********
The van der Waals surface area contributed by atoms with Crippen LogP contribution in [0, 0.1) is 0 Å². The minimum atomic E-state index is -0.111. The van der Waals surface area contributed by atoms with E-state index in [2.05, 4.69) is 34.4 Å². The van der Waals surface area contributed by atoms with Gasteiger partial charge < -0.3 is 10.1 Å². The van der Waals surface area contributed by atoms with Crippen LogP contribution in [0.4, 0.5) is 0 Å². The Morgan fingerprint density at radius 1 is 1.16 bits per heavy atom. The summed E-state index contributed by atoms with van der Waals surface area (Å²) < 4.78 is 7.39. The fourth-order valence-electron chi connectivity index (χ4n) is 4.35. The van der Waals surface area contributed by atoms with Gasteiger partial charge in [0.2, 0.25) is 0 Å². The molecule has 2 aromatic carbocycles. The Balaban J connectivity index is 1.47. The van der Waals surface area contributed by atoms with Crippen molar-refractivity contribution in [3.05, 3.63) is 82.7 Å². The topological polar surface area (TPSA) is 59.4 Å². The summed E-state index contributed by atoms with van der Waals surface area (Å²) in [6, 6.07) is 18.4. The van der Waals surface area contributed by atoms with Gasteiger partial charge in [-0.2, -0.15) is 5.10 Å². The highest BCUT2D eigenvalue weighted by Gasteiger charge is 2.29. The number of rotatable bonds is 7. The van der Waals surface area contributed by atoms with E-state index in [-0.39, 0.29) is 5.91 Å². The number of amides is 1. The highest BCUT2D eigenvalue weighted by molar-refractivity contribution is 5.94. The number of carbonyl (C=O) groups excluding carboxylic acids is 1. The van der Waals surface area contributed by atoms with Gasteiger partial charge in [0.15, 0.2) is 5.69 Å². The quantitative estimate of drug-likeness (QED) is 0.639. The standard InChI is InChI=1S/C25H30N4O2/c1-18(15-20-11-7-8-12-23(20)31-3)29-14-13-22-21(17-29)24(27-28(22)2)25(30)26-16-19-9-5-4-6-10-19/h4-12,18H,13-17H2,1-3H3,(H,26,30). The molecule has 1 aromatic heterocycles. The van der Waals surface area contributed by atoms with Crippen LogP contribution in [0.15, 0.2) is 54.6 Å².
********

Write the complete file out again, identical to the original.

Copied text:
The van der Waals surface area contributed by atoms with Crippen LogP contribution in [0, 0.1) is 0 Å². The minimum atomic E-state index is -0.111. The van der Waals surface area contributed by atoms with E-state index in [2.05, 4.69) is 34.4 Å². The van der Waals surface area contributed by atoms with Gasteiger partial charge < -0.3 is 10.1 Å². The van der Waals surface area contributed by atoms with Crippen LogP contribution in [0.4, 0.5) is 0 Å². The Morgan fingerprint density at radius 1 is 1.16 bits per heavy atom. The summed E-state index contributed by atoms with van der Waals surface area (Å²) < 4.78 is 7.39. The fourth-order valence-electron chi connectivity index (χ4n) is 4.35. The van der Waals surface area contributed by atoms with Gasteiger partial charge in [0.2, 0.25) is 0 Å². The molecule has 2 aromatic carbocycles. The Balaban J connectivity index is 1.47. The van der Waals surface area contributed by atoms with Crippen molar-refractivity contribution in [3.05, 3.63) is 82.7 Å². The topological polar surface area (TPSA) is 59.4 Å². The summed E-state index contributed by atoms with van der Waals surface area (Å²) in [6, 6.07) is 18.4. The van der Waals surface area contributed by atoms with Gasteiger partial charge in [-0.2, -0.15) is 5.10 Å². The highest BCUT2D eigenvalue weighted by Gasteiger charge is 2.29. The number of rotatable bonds is 7. The van der Waals surface area contributed by atoms with E-state index in [-0.39, 0.29) is 5.91 Å². The number of amides is 1. The highest BCUT2D eigenvalue weighted by molar-refractivity contribution is 5.94. The number of carbonyl (C=O) groups excluding carboxylic acids is 1. The van der Waals surface area contributed by atoms with Gasteiger partial charge in [0.15, 0.2) is 5.69 Å². The quantitative estimate of drug-likeness (QED) is 0.639. The standard InChI is InChI=1S/C25H30N4O2/c1-18(15-20-11-7-8-12-23(20)31-3)29-14-13-22-21(17-29)24(27-28(22)2)25(30)26-16-19-9-5-4-6-10-19/h4-12,18H,13-17H2,1-3H3,(H,26,30). The molecule has 1 aromatic heterocycles. The van der Waals surface area contributed by atoms with Crippen LogP contribution in [0.15, 0.2) is 54.6 Å².